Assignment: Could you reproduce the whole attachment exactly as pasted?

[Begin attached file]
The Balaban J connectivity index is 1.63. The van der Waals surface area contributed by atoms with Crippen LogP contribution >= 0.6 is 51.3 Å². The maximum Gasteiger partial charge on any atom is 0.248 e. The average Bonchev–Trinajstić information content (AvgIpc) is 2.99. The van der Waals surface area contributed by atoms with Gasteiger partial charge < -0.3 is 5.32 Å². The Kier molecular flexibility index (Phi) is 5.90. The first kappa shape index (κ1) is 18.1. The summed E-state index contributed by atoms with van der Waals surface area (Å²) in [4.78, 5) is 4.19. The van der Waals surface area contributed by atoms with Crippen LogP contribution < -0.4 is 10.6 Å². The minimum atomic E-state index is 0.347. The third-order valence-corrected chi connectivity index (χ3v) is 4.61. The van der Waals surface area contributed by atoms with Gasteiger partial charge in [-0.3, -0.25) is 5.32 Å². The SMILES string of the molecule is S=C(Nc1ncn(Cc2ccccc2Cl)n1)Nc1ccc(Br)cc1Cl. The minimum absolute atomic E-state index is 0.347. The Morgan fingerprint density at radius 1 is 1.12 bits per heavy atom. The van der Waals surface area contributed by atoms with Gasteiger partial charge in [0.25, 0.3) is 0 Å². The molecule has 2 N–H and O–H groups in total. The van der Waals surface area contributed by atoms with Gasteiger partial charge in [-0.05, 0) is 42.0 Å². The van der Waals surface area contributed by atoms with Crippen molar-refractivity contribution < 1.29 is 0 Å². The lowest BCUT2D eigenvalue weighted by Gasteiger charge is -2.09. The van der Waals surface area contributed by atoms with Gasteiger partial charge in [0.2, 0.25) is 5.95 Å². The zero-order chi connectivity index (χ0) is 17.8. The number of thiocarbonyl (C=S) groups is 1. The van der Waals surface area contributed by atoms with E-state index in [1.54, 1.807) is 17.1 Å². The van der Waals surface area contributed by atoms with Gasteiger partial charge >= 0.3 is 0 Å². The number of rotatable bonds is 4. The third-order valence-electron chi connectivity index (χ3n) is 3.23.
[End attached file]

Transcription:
The Balaban J connectivity index is 1.63. The van der Waals surface area contributed by atoms with Crippen LogP contribution >= 0.6 is 51.3 Å². The maximum Gasteiger partial charge on any atom is 0.248 e. The average Bonchev–Trinajstić information content (AvgIpc) is 2.99. The van der Waals surface area contributed by atoms with Gasteiger partial charge < -0.3 is 5.32 Å². The Kier molecular flexibility index (Phi) is 5.90. The first kappa shape index (κ1) is 18.1. The summed E-state index contributed by atoms with van der Waals surface area (Å²) in [4.78, 5) is 4.19. The van der Waals surface area contributed by atoms with Crippen LogP contribution < -0.4 is 10.6 Å². The minimum atomic E-state index is 0.347. The third-order valence-corrected chi connectivity index (χ3v) is 4.61. The van der Waals surface area contributed by atoms with Gasteiger partial charge in [-0.3, -0.25) is 5.32 Å². The SMILES string of the molecule is S=C(Nc1ncn(Cc2ccccc2Cl)n1)Nc1ccc(Br)cc1Cl. The minimum absolute atomic E-state index is 0.347. The Morgan fingerprint density at radius 1 is 1.12 bits per heavy atom. The van der Waals surface area contributed by atoms with Gasteiger partial charge in [0.25, 0.3) is 0 Å². The molecule has 2 N–H and O–H groups in total. The van der Waals surface area contributed by atoms with Gasteiger partial charge in [-0.05, 0) is 42.0 Å². The van der Waals surface area contributed by atoms with Crippen molar-refractivity contribution < 1.29 is 0 Å². The lowest BCUT2D eigenvalue weighted by Gasteiger charge is -2.09. The van der Waals surface area contributed by atoms with Gasteiger partial charge in [0.2, 0.25) is 5.95 Å². The zero-order chi connectivity index (χ0) is 17.8. The number of thiocarbonyl (C=S) groups is 1. The van der Waals surface area contributed by atoms with E-state index in [1.54, 1.807) is 17.1 Å². The van der Waals surface area contributed by atoms with Gasteiger partial charge >= 0.3 is 0 Å². The number of rotatable bonds is 4. The third-order valence-electron chi connectivity index (χ3n) is 3.23.